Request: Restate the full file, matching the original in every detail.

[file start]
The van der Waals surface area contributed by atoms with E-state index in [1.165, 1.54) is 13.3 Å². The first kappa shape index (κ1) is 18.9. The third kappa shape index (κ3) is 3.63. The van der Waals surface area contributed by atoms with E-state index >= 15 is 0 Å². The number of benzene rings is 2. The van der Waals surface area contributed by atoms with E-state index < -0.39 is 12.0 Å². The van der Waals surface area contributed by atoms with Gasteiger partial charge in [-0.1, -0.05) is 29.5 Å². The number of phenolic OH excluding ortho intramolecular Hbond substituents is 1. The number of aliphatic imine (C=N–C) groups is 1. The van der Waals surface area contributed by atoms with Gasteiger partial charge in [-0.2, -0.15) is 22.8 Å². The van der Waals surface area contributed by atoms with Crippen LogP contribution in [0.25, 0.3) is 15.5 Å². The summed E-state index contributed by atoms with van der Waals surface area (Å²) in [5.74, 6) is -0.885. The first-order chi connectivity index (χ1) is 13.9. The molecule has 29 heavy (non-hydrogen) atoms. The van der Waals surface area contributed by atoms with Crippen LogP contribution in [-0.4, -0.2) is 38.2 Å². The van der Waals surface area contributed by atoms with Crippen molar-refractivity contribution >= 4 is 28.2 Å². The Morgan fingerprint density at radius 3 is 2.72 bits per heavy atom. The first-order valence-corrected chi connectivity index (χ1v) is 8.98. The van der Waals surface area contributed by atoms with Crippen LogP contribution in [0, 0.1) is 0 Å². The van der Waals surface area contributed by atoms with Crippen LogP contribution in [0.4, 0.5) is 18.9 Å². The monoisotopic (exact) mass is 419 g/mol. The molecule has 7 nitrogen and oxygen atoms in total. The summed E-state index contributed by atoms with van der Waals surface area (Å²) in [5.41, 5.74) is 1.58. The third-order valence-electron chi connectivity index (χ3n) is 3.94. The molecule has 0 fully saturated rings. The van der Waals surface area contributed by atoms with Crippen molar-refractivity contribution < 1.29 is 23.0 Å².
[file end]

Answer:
The van der Waals surface area contributed by atoms with E-state index in [1.165, 1.54) is 13.3 Å². The first kappa shape index (κ1) is 18.9. The third kappa shape index (κ3) is 3.63. The van der Waals surface area contributed by atoms with E-state index >= 15 is 0 Å². The number of benzene rings is 2. The van der Waals surface area contributed by atoms with E-state index < -0.39 is 12.0 Å². The van der Waals surface area contributed by atoms with Gasteiger partial charge in [-0.1, -0.05) is 29.5 Å². The number of phenolic OH excluding ortho intramolecular Hbond substituents is 1. The number of aliphatic imine (C=N–C) groups is 1. The van der Waals surface area contributed by atoms with Gasteiger partial charge in [-0.2, -0.15) is 22.8 Å². The van der Waals surface area contributed by atoms with Crippen LogP contribution in [0.25, 0.3) is 15.5 Å². The summed E-state index contributed by atoms with van der Waals surface area (Å²) in [5.74, 6) is -0.885. The first-order chi connectivity index (χ1) is 13.9. The molecule has 29 heavy (non-hydrogen) atoms. The van der Waals surface area contributed by atoms with Crippen LogP contribution in [-0.4, -0.2) is 38.2 Å². The van der Waals surface area contributed by atoms with Crippen molar-refractivity contribution >= 4 is 28.2 Å². The Morgan fingerprint density at radius 3 is 2.72 bits per heavy atom. The first-order valence-corrected chi connectivity index (χ1v) is 8.98. The van der Waals surface area contributed by atoms with Crippen LogP contribution in [0, 0.1) is 0 Å². The van der Waals surface area contributed by atoms with Crippen LogP contribution in [0.4, 0.5) is 18.9 Å². The monoisotopic (exact) mass is 419 g/mol. The molecule has 7 nitrogen and oxygen atoms in total. The summed E-state index contributed by atoms with van der Waals surface area (Å²) in [5.41, 5.74) is 1.58. The third-order valence-electron chi connectivity index (χ3n) is 3.94. The molecule has 0 fully saturated rings. The van der Waals surface area contributed by atoms with Crippen molar-refractivity contribution < 1.29 is 23.0 Å².